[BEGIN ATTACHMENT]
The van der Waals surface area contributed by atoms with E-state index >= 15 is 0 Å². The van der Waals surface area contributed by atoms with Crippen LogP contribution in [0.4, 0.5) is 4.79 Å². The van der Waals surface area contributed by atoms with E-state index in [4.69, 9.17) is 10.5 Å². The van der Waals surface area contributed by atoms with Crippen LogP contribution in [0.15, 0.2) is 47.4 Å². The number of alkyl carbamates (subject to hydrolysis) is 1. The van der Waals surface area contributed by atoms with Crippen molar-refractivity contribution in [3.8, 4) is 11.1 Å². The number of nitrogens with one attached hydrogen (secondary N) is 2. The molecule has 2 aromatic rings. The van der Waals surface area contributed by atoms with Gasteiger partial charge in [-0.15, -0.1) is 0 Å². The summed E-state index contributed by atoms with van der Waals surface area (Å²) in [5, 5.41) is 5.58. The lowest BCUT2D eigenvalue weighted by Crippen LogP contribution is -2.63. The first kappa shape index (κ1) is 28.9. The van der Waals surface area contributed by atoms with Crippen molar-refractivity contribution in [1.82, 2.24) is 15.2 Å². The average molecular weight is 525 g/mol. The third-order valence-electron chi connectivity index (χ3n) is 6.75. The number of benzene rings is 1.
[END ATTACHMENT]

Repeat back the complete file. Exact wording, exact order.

The van der Waals surface area contributed by atoms with E-state index >= 15 is 0 Å². The van der Waals surface area contributed by atoms with Crippen LogP contribution in [0.4, 0.5) is 4.79 Å². The van der Waals surface area contributed by atoms with E-state index in [4.69, 9.17) is 10.5 Å². The van der Waals surface area contributed by atoms with Crippen LogP contribution in [0.15, 0.2) is 47.4 Å². The number of alkyl carbamates (subject to hydrolysis) is 1. The van der Waals surface area contributed by atoms with Crippen molar-refractivity contribution in [3.8, 4) is 11.1 Å². The number of nitrogens with one attached hydrogen (secondary N) is 2. The molecule has 2 aromatic rings. The van der Waals surface area contributed by atoms with Gasteiger partial charge in [-0.15, -0.1) is 0 Å². The summed E-state index contributed by atoms with van der Waals surface area (Å²) in [5, 5.41) is 5.58. The lowest BCUT2D eigenvalue weighted by Crippen LogP contribution is -2.63. The first kappa shape index (κ1) is 28.9. The van der Waals surface area contributed by atoms with Crippen molar-refractivity contribution in [1.82, 2.24) is 15.2 Å². The average molecular weight is 525 g/mol. The third-order valence-electron chi connectivity index (χ3n) is 6.75. The number of benzene rings is 1.